“Cities are probably the greenest thing that humans do.”

by Greg Conko on October 27, 2009

in Blog

A few years ago, environmental guru, Merry Prankster, and Whole Earth Catalog author Stewart Brand caused a minor stir with an article he wrote in the MIT publication, Technology Review.  Brand, who was an early advocate of the “back to the land” movement of the 1960s and 1970s, had done some re-thinking, and concluded that environmentalist opposition to things like urbanization, population growth, biotechnology, and nuclear power generation, was wrong and needed to change.

Now, Brand has written a new book, called Whole Earth Discipline: An Ecopragmatist Manifesto, in which he takes on these environmental shibboleths in a more concerted fashion.  On American Public Radio’s Marketplace program yesterday, host Kai Ryssdal discussed the new book with Brand.  Asked what prompted him to write the book, Brand said that,

“My fellow environmentalists have been wrong about a couple of issues and were getting in the way of important things we should be doing, both with biotechnology and with nuclear technology, and in terms of how we think about cities, and in terms of how I know we’re going to think about geoengineering–that is, direct intervention in the climate.”

Ryssdal contrasted Brand’s earlier support for the back to the land movement with his current belief that big cities are better for the environment.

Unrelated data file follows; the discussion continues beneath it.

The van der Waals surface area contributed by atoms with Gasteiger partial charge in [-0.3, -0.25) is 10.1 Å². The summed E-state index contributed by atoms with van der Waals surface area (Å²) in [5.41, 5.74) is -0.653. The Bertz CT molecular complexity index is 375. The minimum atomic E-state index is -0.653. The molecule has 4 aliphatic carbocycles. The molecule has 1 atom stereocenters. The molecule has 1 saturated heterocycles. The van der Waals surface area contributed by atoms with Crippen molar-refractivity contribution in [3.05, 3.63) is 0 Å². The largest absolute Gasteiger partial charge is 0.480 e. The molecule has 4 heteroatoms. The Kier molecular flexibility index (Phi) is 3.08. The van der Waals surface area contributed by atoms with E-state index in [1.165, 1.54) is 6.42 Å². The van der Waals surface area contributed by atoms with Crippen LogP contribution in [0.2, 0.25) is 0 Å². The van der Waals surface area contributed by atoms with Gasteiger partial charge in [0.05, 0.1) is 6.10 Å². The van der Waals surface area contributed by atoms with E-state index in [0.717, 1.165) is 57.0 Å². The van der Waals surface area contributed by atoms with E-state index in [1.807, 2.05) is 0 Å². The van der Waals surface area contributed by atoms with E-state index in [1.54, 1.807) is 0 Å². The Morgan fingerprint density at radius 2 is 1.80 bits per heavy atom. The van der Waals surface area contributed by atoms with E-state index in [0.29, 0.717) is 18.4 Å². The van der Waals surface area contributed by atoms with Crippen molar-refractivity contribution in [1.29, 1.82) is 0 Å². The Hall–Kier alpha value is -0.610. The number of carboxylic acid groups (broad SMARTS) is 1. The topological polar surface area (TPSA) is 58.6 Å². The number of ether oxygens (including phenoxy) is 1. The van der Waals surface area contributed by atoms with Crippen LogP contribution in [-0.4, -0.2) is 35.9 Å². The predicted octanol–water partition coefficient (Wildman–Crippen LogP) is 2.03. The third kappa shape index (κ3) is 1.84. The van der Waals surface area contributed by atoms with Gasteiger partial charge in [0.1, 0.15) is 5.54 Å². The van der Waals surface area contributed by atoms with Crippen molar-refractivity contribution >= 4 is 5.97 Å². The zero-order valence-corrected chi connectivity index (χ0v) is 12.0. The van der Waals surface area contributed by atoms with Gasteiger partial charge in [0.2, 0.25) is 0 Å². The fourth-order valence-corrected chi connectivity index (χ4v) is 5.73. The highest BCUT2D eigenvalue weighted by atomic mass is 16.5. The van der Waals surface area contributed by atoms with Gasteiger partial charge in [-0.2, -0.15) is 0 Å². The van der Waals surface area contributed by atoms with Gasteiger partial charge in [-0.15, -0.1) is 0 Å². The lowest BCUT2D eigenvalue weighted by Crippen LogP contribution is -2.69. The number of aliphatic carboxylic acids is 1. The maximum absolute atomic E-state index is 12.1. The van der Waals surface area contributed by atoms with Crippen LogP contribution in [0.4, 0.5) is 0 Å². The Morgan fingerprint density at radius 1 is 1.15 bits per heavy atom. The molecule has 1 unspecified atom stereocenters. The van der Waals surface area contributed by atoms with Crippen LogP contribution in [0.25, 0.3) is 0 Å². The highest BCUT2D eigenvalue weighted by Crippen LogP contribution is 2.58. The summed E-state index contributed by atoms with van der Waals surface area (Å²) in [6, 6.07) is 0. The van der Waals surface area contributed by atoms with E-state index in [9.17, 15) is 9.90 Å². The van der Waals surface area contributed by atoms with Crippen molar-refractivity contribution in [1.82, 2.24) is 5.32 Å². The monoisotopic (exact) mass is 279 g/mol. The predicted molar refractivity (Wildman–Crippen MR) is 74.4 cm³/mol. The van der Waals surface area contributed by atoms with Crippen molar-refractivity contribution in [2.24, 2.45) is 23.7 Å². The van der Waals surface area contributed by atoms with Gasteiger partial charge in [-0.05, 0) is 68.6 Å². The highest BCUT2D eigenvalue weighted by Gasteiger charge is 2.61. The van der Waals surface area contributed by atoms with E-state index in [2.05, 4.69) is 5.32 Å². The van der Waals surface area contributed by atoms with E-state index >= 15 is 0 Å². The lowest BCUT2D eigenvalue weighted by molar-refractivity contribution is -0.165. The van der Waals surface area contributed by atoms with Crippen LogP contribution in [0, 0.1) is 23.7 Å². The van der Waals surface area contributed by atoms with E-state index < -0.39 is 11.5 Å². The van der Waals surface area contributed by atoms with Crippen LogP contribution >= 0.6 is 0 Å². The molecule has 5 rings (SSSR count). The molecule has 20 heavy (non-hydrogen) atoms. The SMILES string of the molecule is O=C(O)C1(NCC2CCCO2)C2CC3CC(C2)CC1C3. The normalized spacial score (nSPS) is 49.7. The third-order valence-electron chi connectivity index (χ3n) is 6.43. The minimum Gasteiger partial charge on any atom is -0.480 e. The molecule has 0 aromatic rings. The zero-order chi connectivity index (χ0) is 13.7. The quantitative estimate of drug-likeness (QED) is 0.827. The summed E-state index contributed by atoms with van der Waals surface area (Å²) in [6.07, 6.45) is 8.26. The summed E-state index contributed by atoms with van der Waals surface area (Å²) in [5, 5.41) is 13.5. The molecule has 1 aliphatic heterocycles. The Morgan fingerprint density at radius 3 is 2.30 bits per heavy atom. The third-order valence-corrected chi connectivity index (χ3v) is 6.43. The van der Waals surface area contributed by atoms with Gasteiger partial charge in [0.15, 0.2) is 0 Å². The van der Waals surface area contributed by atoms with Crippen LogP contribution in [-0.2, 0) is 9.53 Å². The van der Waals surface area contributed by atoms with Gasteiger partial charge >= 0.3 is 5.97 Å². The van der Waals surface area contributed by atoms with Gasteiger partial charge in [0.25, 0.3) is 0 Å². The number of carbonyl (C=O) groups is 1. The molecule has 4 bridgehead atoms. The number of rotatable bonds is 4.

“Not only big cities, but big slums … that’s how [poor people in the developing world] are getting out of poverty.  They’re emptying out a lot of the subsistence farms that have been tough on the landscape all over the world, moving into towns for opportunity, building jobs for each other.  They’re also moving up what’s called the energy ladder, toward more and better grid electricity.  By and large the cities are probably the greenest thing that humans do.”

On his support for biotech crops, Brand said,

“Already, the crops we have now, the herbicide-tolerant and the insect-resistant crops … [are] getting what amounts to higher yields. You can raise more food on less land, and all of that is good for ecology in general and the climate particularly.”

Challenged that critics call them Frankenfoods, Brand replied,

“The idea there was that Dr. Frankenstein was doing something against nature, and that somehow the genetically engineered food crops are against nature.  And as a biologist, I’m just baffled by that line of argument because agriculture has been in that sense against nature for 10,000 years. That we’re finally able to do more precise tuning of the crops is a huge gain, not a loss.”

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